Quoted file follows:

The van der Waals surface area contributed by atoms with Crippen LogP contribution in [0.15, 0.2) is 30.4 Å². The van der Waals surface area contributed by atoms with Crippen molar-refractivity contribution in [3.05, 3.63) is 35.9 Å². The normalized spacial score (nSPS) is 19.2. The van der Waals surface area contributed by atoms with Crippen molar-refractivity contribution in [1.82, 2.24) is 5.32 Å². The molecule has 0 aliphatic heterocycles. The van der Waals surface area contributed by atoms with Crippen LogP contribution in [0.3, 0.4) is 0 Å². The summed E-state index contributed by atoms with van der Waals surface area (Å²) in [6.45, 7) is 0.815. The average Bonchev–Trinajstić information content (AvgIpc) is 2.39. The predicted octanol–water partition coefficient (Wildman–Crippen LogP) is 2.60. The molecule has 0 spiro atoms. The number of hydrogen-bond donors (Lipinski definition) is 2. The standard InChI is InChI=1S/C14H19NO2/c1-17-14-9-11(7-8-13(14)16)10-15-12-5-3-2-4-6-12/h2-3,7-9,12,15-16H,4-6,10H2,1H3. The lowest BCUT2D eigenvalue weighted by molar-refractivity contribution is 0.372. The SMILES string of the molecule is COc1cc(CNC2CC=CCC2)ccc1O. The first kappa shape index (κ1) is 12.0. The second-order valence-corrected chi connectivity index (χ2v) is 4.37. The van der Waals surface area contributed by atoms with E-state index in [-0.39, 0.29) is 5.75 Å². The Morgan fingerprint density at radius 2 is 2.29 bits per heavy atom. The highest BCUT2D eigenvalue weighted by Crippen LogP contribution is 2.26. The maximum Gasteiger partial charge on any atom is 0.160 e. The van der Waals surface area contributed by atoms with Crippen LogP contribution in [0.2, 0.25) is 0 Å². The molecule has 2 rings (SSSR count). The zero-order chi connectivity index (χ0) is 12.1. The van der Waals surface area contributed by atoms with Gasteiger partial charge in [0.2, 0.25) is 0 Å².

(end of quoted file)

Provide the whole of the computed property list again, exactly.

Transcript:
The van der Waals surface area contributed by atoms with Crippen LogP contribution in [0.15, 0.2) is 30.4 Å². The van der Waals surface area contributed by atoms with Crippen molar-refractivity contribution in [3.05, 3.63) is 35.9 Å². The normalized spacial score (nSPS) is 19.2. The van der Waals surface area contributed by atoms with Crippen molar-refractivity contribution in [1.82, 2.24) is 5.32 Å². The molecule has 0 aliphatic heterocycles. The van der Waals surface area contributed by atoms with Crippen LogP contribution in [0.3, 0.4) is 0 Å². The summed E-state index contributed by atoms with van der Waals surface area (Å²) in [6.45, 7) is 0.815. The average Bonchev–Trinajstić information content (AvgIpc) is 2.39. The predicted octanol–water partition coefficient (Wildman–Crippen LogP) is 2.60. The molecule has 0 spiro atoms. The number of hydrogen-bond donors (Lipinski definition) is 2. The standard InChI is InChI=1S/C14H19NO2/c1-17-14-9-11(7-8-13(14)16)10-15-12-5-3-2-4-6-12/h2-3,7-9,12,15-16H,4-6,10H2,1H3. The lowest BCUT2D eigenvalue weighted by molar-refractivity contribution is 0.372. The SMILES string of the molecule is COc1cc(CNC2CC=CCC2)ccc1O. The first kappa shape index (κ1) is 12.0. The second-order valence-corrected chi connectivity index (χ2v) is 4.37. The van der Waals surface area contributed by atoms with E-state index in [-0.39, 0.29) is 5.75 Å². The Morgan fingerprint density at radius 2 is 2.29 bits per heavy atom. The highest BCUT2D eigenvalue weighted by Crippen LogP contribution is 2.26. The maximum Gasteiger partial charge on any atom is 0.160 e. The van der Waals surface area contributed by atoms with Crippen LogP contribution in [0.2, 0.25) is 0 Å². The molecule has 2 rings (SSSR count). The zero-order chi connectivity index (χ0) is 12.1. The van der Waals surface area contributed by atoms with Gasteiger partial charge in [0.2, 0.25) is 0 Å².